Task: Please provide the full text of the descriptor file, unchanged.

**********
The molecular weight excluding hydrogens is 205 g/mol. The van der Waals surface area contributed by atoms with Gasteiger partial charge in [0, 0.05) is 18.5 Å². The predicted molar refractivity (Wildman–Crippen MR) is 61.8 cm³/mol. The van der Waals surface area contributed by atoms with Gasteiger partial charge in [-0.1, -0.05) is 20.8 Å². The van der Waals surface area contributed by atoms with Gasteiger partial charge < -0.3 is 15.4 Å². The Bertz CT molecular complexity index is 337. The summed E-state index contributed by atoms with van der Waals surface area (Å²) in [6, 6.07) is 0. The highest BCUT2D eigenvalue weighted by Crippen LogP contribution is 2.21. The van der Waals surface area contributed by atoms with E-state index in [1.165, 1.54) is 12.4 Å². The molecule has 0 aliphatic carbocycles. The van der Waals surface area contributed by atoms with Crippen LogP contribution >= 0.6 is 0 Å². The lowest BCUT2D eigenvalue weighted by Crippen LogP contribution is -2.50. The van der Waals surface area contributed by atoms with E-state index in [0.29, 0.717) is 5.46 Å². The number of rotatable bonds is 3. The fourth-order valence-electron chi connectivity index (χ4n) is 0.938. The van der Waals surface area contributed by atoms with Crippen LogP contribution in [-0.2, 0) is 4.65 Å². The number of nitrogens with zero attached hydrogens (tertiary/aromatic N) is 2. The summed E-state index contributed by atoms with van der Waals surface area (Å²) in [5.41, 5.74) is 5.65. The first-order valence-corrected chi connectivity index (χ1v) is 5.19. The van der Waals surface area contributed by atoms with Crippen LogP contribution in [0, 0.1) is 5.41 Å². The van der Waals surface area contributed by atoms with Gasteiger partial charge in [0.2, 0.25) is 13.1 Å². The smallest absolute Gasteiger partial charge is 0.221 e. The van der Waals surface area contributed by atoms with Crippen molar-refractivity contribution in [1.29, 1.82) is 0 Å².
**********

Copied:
The molecular weight excluding hydrogens is 205 g/mol. The van der Waals surface area contributed by atoms with Gasteiger partial charge in [0, 0.05) is 18.5 Å². The predicted molar refractivity (Wildman–Crippen MR) is 61.8 cm³/mol. The van der Waals surface area contributed by atoms with Gasteiger partial charge in [-0.1, -0.05) is 20.8 Å². The van der Waals surface area contributed by atoms with Gasteiger partial charge < -0.3 is 15.4 Å². The Bertz CT molecular complexity index is 337. The summed E-state index contributed by atoms with van der Waals surface area (Å²) in [6, 6.07) is 0. The highest BCUT2D eigenvalue weighted by Crippen LogP contribution is 2.21. The van der Waals surface area contributed by atoms with E-state index in [1.165, 1.54) is 12.4 Å². The molecule has 0 aliphatic carbocycles. The van der Waals surface area contributed by atoms with Crippen LogP contribution >= 0.6 is 0 Å². The lowest BCUT2D eigenvalue weighted by Crippen LogP contribution is -2.50. The van der Waals surface area contributed by atoms with E-state index in [0.29, 0.717) is 5.46 Å². The number of rotatable bonds is 3. The fourth-order valence-electron chi connectivity index (χ4n) is 0.938. The van der Waals surface area contributed by atoms with Crippen LogP contribution in [-0.2, 0) is 4.65 Å². The number of nitrogens with zero attached hydrogens (tertiary/aromatic N) is 2. The summed E-state index contributed by atoms with van der Waals surface area (Å²) in [5.41, 5.74) is 5.65. The first-order valence-corrected chi connectivity index (χ1v) is 5.19. The van der Waals surface area contributed by atoms with Crippen LogP contribution in [0, 0.1) is 5.41 Å². The van der Waals surface area contributed by atoms with Gasteiger partial charge in [0.2, 0.25) is 13.1 Å². The smallest absolute Gasteiger partial charge is 0.221 e. The van der Waals surface area contributed by atoms with Crippen molar-refractivity contribution in [1.29, 1.82) is 0 Å².